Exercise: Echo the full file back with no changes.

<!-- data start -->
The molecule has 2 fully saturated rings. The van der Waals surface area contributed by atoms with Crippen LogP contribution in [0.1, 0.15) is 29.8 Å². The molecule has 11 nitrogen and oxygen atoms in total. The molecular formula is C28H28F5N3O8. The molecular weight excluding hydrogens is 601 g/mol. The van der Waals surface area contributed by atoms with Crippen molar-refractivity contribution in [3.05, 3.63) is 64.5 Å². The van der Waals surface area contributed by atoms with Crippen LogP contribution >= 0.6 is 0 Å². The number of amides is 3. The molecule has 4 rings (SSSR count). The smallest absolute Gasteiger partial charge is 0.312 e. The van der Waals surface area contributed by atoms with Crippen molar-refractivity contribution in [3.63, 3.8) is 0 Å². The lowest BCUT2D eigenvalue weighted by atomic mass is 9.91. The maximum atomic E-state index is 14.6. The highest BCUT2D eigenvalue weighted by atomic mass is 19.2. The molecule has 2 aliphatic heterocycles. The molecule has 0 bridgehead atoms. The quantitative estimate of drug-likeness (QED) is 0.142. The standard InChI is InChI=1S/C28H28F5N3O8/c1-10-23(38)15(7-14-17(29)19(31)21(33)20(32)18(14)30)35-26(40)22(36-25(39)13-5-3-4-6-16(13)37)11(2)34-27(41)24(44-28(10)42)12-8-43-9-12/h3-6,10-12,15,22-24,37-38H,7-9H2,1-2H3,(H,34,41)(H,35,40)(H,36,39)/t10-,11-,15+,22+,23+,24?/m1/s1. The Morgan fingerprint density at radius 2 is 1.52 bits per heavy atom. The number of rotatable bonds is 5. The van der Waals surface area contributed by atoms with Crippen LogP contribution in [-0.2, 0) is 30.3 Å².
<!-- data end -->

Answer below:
The molecule has 2 fully saturated rings. The van der Waals surface area contributed by atoms with Crippen LogP contribution in [0.1, 0.15) is 29.8 Å². The molecule has 11 nitrogen and oxygen atoms in total. The molecular formula is C28H28F5N3O8. The molecular weight excluding hydrogens is 601 g/mol. The van der Waals surface area contributed by atoms with Crippen molar-refractivity contribution in [3.05, 3.63) is 64.5 Å². The van der Waals surface area contributed by atoms with Crippen LogP contribution >= 0.6 is 0 Å². The number of amides is 3. The molecule has 4 rings (SSSR count). The smallest absolute Gasteiger partial charge is 0.312 e. The van der Waals surface area contributed by atoms with Crippen molar-refractivity contribution in [3.63, 3.8) is 0 Å². The lowest BCUT2D eigenvalue weighted by atomic mass is 9.91. The maximum atomic E-state index is 14.6. The highest BCUT2D eigenvalue weighted by atomic mass is 19.2. The molecule has 2 aliphatic heterocycles. The molecule has 0 bridgehead atoms. The quantitative estimate of drug-likeness (QED) is 0.142. The standard InChI is InChI=1S/C28H28F5N3O8/c1-10-23(38)15(7-14-17(29)19(31)21(33)20(32)18(14)30)35-26(40)22(36-25(39)13-5-3-4-6-16(13)37)11(2)34-27(41)24(44-28(10)42)12-8-43-9-12/h3-6,10-12,15,22-24,37-38H,7-9H2,1-2H3,(H,34,41)(H,35,40)(H,36,39)/t10-,11-,15+,22+,23+,24?/m1/s1. The Morgan fingerprint density at radius 2 is 1.52 bits per heavy atom. The number of rotatable bonds is 5. The van der Waals surface area contributed by atoms with Crippen LogP contribution in [-0.2, 0) is 30.3 Å².